Try For the Kingdom

Written and Directed by Jake Shore
Presented by Spin Cycle & JCS Theater Company

Off Off Broadway, Play
Runs Through 8.5.23
The Vino Theater, 274 Morgan Avenue


by Emily Cordes on 7.11.23


Try for the KingdomIsaac J. Conner, John Torres, and Leyah Rose in Try For the Kingdom. Photo by Riley Black.


BOTTOM LINE: In the limbo of a Brooklyn apartment, three addicts wrestle with faith, stability, and interconnection.

Addiction in its many forms may well be the truest representation of existential turmoil, revealing the pain and paradox beneath the human condition and our faulty attempts to numb or reconcile life’s quandaries. Fittingly, Jake Shore’s Try For the Kingdom uses the subject as a window into such themes, its look into the lives of three junkies offering a deeper exploration of our collective need for meaning, connection, and stability in a fractured world.

Set in a dingy Brooklyn apartment, Try For the Kingdom follows Raymond (John Torres), Moe (Isaac J. Conner), and Eri (Leyah Rose), all drug-addicted squatters equally dependent on, and poised against, the world outside its walls. Tensions run high as the three pursue their latest fix, guard the squat against neighborhood rivals and Eri’s volatile ex-lover, and await news from Alice, their terminally ill dealer whose hospital stays may or may not be a ruse to score prescriptions. Faced with the dilemma of biding their time or seeking questionable (and risky) alternatives, the characters bond over philosophical musings and personal disclosures, their efforts alternately easing and worsening the trials they face.

Navigating surreal dreams, fragile mental health, and the impact of a recent miscarriage, newcomer Eri leans into their circumstances as refuge from her vagabond former life, finding in her companions the “family” she never had. As his PTSD flashbacks and withdrawal symptoms worsen, Iraq veteran Raymond rages against God and man, his history with Moe and nascent fondness toward Eri just barely keeping his violence in check. Mercurial and gender-fluid, Moe finds himself caught between his friends when his bids at humor or solidarity fail to de-escalate conflict, or his own paranoia and instability take root. As the passing hours erode trust, heighten desperation, and reveal darker prospects, inner and outer pressures threaten to shatter the home the three have built.

Gritty, nuanced, and compelling, Shore’s script calls to mind such existentialist classics as Waiting For Godot and No Exit, particularly in its characters’ fraught reliance on absentee outside forces, and capacity to find hell and heaven in each other. Its triangulated personal conflicts, heightened when individual members leave or return to the apartment, keep us rapt, as alliances shift and new information continually reroutes scenes’ emotional climate. We may find ourselves as unmoored as the characters themselves, and similarly grasping for clarity when it eludes us. The play’s dialogue yields a similar ebb and flow, as tense staccato banter gives way to lyrical musings about God, fate, dreams, and our role in the universe.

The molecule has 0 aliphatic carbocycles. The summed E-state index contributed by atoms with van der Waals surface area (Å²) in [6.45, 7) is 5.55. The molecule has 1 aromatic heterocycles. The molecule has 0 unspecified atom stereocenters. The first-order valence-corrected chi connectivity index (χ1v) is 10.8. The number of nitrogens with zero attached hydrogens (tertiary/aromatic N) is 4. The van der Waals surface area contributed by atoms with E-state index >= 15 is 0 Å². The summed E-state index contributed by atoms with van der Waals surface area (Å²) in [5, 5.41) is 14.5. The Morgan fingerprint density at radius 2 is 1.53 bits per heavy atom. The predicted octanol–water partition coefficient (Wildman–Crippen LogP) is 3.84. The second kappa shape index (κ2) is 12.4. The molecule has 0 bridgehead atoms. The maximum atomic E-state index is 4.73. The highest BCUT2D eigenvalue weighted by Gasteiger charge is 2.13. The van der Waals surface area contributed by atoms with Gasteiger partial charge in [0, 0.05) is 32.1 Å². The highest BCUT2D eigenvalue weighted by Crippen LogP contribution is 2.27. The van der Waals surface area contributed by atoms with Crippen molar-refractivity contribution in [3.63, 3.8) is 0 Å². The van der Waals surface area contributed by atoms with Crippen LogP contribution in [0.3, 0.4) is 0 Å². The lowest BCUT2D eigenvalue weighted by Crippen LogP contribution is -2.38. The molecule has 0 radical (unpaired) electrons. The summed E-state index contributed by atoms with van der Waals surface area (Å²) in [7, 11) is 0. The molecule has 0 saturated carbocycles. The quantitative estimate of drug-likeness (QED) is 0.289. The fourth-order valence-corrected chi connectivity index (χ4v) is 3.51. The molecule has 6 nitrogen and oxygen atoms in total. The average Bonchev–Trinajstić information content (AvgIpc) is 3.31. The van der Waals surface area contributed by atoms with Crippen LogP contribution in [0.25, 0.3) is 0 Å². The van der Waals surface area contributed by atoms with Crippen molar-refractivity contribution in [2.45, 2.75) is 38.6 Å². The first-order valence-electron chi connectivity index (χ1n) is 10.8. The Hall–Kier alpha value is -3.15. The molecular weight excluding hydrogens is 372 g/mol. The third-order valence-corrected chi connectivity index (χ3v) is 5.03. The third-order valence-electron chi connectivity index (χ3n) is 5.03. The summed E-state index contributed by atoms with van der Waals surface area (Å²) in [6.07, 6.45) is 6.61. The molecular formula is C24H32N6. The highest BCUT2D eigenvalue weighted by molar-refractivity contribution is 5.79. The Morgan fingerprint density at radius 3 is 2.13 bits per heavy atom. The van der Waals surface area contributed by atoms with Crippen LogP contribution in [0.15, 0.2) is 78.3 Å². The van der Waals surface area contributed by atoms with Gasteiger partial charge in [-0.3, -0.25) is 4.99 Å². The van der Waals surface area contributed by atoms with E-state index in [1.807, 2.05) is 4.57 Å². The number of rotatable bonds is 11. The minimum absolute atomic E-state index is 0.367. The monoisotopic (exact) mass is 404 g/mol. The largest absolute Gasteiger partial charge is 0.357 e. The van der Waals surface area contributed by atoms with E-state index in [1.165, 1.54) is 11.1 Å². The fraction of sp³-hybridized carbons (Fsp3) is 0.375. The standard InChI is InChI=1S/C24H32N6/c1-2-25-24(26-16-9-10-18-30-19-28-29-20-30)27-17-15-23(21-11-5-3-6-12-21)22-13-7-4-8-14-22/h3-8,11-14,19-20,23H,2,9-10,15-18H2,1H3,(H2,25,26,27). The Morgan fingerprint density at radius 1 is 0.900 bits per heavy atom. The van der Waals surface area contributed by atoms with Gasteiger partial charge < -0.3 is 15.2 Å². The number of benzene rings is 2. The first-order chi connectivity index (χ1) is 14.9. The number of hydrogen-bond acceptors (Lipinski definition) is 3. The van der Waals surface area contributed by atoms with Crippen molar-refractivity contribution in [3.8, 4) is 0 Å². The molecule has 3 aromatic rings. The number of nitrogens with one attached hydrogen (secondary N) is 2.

Dysfunction and checkered morality aside, the play’s characters also display striking depth and insight, reminding us of the humanity of those society maligns or casts away. There’s a raw beauty in their capacity to support each other, and in the unexpected moments of camaraderie, tenderness, and hope they glean from shared struggle. Moreover, in their tirades against a world that shaped and ultimately abandoned them, they raise valid points about the violence, predatory capitalism, and tribalist mentality fueling our lives, and mainstream culture’s self-importance and blatant denial of the hungers that drive us all.

This paradox is, perhaps, one of Try For the Kingdom’s key messages: society’s rejection of such outliers as addicts, trauma survivors, or the impoverished is ultimately self-perpetuating, and fueled by discomfort with our own personal and collective shadows. By turning these individuals into pariahs or placing them on the fringes, we effectively deny our humanity and further disown the vulnerabilities and interdependence to which it gives rise. While our existential striving and deeper cravings may not always take on such extreme forms, we are all flawed beings in an uncertain world, and only through grace and compassion can we find a path forward.

(Try For the Kingdom plays at The Vino Theater, 274 Morgan Avenue, from July 6 through August 5, 2023. Running time is 75 minutes with no intermission. Performances are Thursdays through Saturdays at 7:30. Tickets are $22 and are available at

Try For the Kingdom is written and directed by Jake Shore. Presented by Spin Cycle & JCS Theater Company. Scenic Design by Jake Shore. Costume Design by Brynne Oster-Bainnson. Lighting Design by Eric Norbury. Stage Manager is Samuel Crowley.

The cast is John Torres, Isaac J. Conner, and Leyah Rose.